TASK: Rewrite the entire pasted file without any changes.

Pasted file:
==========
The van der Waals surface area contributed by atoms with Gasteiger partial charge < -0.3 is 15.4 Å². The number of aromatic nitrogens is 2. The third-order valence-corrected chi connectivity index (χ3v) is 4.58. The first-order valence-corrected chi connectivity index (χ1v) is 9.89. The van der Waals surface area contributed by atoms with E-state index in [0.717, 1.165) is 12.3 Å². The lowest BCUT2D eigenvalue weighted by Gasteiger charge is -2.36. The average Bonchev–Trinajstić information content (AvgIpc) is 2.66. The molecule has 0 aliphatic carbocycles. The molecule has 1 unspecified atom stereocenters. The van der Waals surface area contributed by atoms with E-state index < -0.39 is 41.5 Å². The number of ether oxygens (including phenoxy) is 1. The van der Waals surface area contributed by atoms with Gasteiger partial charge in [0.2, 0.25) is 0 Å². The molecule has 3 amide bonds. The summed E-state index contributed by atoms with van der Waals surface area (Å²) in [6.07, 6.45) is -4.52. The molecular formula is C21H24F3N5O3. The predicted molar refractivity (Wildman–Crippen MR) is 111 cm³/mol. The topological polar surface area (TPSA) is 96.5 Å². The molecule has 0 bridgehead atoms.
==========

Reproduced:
The van der Waals surface area contributed by atoms with Gasteiger partial charge < -0.3 is 15.4 Å². The number of aromatic nitrogens is 2. The third-order valence-corrected chi connectivity index (χ3v) is 4.58. The first-order valence-corrected chi connectivity index (χ1v) is 9.89. The van der Waals surface area contributed by atoms with E-state index in [0.717, 1.165) is 12.3 Å². The lowest BCUT2D eigenvalue weighted by Gasteiger charge is -2.36. The average Bonchev–Trinajstić information content (AvgIpc) is 2.66. The molecule has 0 aliphatic carbocycles. The molecule has 1 unspecified atom stereocenters. The van der Waals surface area contributed by atoms with E-state index < -0.39 is 41.5 Å². The number of ether oxygens (including phenoxy) is 1. The van der Waals surface area contributed by atoms with Gasteiger partial charge in [0.2, 0.25) is 0 Å². The molecule has 3 amide bonds. The summed E-state index contributed by atoms with van der Waals surface area (Å²) in [6.07, 6.45) is -4.52. The molecular formula is C21H24F3N5O3. The predicted molar refractivity (Wildman–Crippen MR) is 111 cm³/mol. The topological polar surface area (TPSA) is 96.5 Å². The molecule has 0 bridgehead atoms.